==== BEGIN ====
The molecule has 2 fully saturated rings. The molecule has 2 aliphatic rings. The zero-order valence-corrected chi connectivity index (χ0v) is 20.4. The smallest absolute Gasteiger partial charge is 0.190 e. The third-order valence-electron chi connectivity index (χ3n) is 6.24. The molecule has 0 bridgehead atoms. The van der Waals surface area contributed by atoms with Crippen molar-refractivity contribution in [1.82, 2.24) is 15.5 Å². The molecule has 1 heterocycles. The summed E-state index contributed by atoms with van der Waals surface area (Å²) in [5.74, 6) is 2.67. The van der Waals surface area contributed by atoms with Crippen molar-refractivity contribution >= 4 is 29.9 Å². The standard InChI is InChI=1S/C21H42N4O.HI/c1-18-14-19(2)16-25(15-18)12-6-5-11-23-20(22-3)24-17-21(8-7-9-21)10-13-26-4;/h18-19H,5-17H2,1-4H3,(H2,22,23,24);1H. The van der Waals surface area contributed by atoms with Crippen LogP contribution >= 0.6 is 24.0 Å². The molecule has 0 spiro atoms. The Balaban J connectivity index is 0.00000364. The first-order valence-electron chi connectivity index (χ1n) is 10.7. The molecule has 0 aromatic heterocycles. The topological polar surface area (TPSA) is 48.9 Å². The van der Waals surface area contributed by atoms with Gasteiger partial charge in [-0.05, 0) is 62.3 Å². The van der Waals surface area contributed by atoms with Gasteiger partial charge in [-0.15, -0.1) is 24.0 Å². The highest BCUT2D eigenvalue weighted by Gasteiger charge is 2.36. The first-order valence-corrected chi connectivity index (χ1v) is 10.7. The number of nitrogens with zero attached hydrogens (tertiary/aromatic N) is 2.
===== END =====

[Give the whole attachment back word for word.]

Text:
The molecule has 2 fully saturated rings. The molecule has 2 aliphatic rings. The zero-order valence-corrected chi connectivity index (χ0v) is 20.4. The smallest absolute Gasteiger partial charge is 0.190 e. The third-order valence-electron chi connectivity index (χ3n) is 6.24. The molecule has 0 bridgehead atoms. The van der Waals surface area contributed by atoms with Crippen molar-refractivity contribution in [1.82, 2.24) is 15.5 Å². The molecule has 1 heterocycles. The summed E-state index contributed by atoms with van der Waals surface area (Å²) in [5.74, 6) is 2.67. The van der Waals surface area contributed by atoms with Crippen molar-refractivity contribution >= 4 is 29.9 Å². The standard InChI is InChI=1S/C21H42N4O.HI/c1-18-14-19(2)16-25(15-18)12-6-5-11-23-20(22-3)24-17-21(8-7-9-21)10-13-26-4;/h18-19H,5-17H2,1-4H3,(H2,22,23,24);1H. The van der Waals surface area contributed by atoms with Crippen LogP contribution >= 0.6 is 24.0 Å². The molecule has 0 spiro atoms. The Balaban J connectivity index is 0.00000364. The first-order valence-electron chi connectivity index (χ1n) is 10.7. The molecule has 0 aromatic heterocycles. The topological polar surface area (TPSA) is 48.9 Å². The van der Waals surface area contributed by atoms with Gasteiger partial charge in [-0.05, 0) is 62.3 Å². The van der Waals surface area contributed by atoms with Gasteiger partial charge in [-0.15, -0.1) is 24.0 Å². The highest BCUT2D eigenvalue weighted by Gasteiger charge is 2.36. The first-order valence-corrected chi connectivity index (χ1v) is 10.7. The number of nitrogens with zero attached hydrogens (tertiary/aromatic N) is 2.